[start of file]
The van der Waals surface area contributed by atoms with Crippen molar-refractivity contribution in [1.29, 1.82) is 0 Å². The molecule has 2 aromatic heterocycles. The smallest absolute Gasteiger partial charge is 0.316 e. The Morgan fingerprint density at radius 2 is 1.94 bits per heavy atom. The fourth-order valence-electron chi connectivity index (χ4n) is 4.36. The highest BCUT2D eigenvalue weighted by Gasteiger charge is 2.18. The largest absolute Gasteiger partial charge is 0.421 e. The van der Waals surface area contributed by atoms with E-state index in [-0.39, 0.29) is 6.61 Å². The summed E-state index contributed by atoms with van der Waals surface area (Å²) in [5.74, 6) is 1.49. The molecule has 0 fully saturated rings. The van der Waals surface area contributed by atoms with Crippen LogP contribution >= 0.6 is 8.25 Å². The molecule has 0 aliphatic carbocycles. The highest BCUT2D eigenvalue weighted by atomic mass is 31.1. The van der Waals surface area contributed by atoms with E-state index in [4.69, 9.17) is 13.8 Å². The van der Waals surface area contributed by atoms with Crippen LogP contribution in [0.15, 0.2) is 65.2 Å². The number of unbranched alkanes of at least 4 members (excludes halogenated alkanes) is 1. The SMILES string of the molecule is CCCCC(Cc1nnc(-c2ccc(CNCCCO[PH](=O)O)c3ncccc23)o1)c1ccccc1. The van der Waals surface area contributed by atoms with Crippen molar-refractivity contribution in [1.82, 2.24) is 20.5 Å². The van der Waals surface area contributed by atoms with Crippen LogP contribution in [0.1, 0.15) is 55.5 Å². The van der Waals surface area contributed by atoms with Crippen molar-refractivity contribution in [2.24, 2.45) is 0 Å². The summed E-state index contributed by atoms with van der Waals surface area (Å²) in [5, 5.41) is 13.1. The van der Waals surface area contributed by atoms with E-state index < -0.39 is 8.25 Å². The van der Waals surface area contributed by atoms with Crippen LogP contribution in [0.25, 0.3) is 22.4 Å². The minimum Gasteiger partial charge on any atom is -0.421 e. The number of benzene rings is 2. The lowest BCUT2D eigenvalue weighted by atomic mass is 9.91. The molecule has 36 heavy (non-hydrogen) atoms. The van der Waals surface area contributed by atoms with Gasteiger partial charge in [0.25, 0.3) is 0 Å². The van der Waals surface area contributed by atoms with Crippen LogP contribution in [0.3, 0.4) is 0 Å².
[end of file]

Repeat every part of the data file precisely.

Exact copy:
The van der Waals surface area contributed by atoms with Crippen molar-refractivity contribution in [1.29, 1.82) is 0 Å². The molecule has 2 aromatic heterocycles. The smallest absolute Gasteiger partial charge is 0.316 e. The Morgan fingerprint density at radius 2 is 1.94 bits per heavy atom. The fourth-order valence-electron chi connectivity index (χ4n) is 4.36. The highest BCUT2D eigenvalue weighted by Gasteiger charge is 2.18. The largest absolute Gasteiger partial charge is 0.421 e. The van der Waals surface area contributed by atoms with E-state index in [-0.39, 0.29) is 6.61 Å². The summed E-state index contributed by atoms with van der Waals surface area (Å²) in [5.74, 6) is 1.49. The molecule has 0 fully saturated rings. The van der Waals surface area contributed by atoms with Crippen LogP contribution >= 0.6 is 8.25 Å². The molecule has 0 aliphatic carbocycles. The highest BCUT2D eigenvalue weighted by atomic mass is 31.1. The van der Waals surface area contributed by atoms with E-state index in [4.69, 9.17) is 13.8 Å². The van der Waals surface area contributed by atoms with Crippen LogP contribution in [0.15, 0.2) is 65.2 Å². The number of unbranched alkanes of at least 4 members (excludes halogenated alkanes) is 1. The SMILES string of the molecule is CCCCC(Cc1nnc(-c2ccc(CNCCCO[PH](=O)O)c3ncccc23)o1)c1ccccc1. The van der Waals surface area contributed by atoms with Crippen molar-refractivity contribution in [1.82, 2.24) is 20.5 Å². The van der Waals surface area contributed by atoms with Crippen LogP contribution in [0.1, 0.15) is 55.5 Å². The van der Waals surface area contributed by atoms with Crippen molar-refractivity contribution in [2.24, 2.45) is 0 Å². The summed E-state index contributed by atoms with van der Waals surface area (Å²) in [5, 5.41) is 13.1. The van der Waals surface area contributed by atoms with E-state index < -0.39 is 8.25 Å². The van der Waals surface area contributed by atoms with Crippen LogP contribution in [0.25, 0.3) is 22.4 Å². The minimum Gasteiger partial charge on any atom is -0.421 e. The number of benzene rings is 2. The lowest BCUT2D eigenvalue weighted by atomic mass is 9.91. The molecule has 36 heavy (non-hydrogen) atoms. The van der Waals surface area contributed by atoms with Gasteiger partial charge in [0.25, 0.3) is 0 Å². The van der Waals surface area contributed by atoms with Crippen LogP contribution in [0.3, 0.4) is 0 Å².